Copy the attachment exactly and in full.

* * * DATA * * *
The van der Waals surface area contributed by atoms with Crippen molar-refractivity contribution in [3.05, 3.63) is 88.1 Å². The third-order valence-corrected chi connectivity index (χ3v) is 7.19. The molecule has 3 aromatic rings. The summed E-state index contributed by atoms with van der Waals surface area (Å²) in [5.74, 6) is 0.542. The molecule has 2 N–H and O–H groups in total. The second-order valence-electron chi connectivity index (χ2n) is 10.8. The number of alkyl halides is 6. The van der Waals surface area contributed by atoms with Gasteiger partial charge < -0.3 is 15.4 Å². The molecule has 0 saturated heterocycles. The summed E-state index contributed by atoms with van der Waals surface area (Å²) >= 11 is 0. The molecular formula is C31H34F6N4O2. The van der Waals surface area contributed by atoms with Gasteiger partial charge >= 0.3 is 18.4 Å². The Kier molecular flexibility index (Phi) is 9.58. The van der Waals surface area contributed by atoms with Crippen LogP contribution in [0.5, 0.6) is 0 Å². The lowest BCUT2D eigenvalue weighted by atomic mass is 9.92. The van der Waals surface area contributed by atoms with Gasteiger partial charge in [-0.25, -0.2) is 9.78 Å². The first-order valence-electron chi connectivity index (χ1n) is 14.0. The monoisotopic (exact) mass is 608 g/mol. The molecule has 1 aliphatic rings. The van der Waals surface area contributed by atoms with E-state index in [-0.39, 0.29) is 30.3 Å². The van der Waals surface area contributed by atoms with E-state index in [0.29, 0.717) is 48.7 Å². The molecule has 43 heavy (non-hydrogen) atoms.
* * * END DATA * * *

The van der Waals surface area contributed by atoms with Crippen molar-refractivity contribution in [3.05, 3.63) is 88.1 Å². The third-order valence-corrected chi connectivity index (χ3v) is 7.19. The molecule has 3 aromatic rings. The summed E-state index contributed by atoms with van der Waals surface area (Å²) in [5.74, 6) is 0.542. The molecule has 2 N–H and O–H groups in total. The second-order valence-electron chi connectivity index (χ2n) is 10.8. The number of alkyl halides is 6. The van der Waals surface area contributed by atoms with Gasteiger partial charge < -0.3 is 15.4 Å². The molecule has 0 saturated heterocycles. The summed E-state index contributed by atoms with van der Waals surface area (Å²) >= 11 is 0. The molecular formula is C31H34F6N4O2. The van der Waals surface area contributed by atoms with Gasteiger partial charge >= 0.3 is 18.4 Å². The Kier molecular flexibility index (Phi) is 9.58. The van der Waals surface area contributed by atoms with Crippen LogP contribution in [0.5, 0.6) is 0 Å². The lowest BCUT2D eigenvalue weighted by atomic mass is 9.92. The van der Waals surface area contributed by atoms with Gasteiger partial charge in [-0.25, -0.2) is 9.78 Å². The first-order valence-electron chi connectivity index (χ1n) is 14.0. The monoisotopic (exact) mass is 608 g/mol. The molecule has 1 aliphatic rings. The van der Waals surface area contributed by atoms with E-state index in [-0.39, 0.29) is 30.3 Å². The van der Waals surface area contributed by atoms with E-state index in [0.29, 0.717) is 48.7 Å². The molecule has 43 heavy (non-hydrogen) atoms.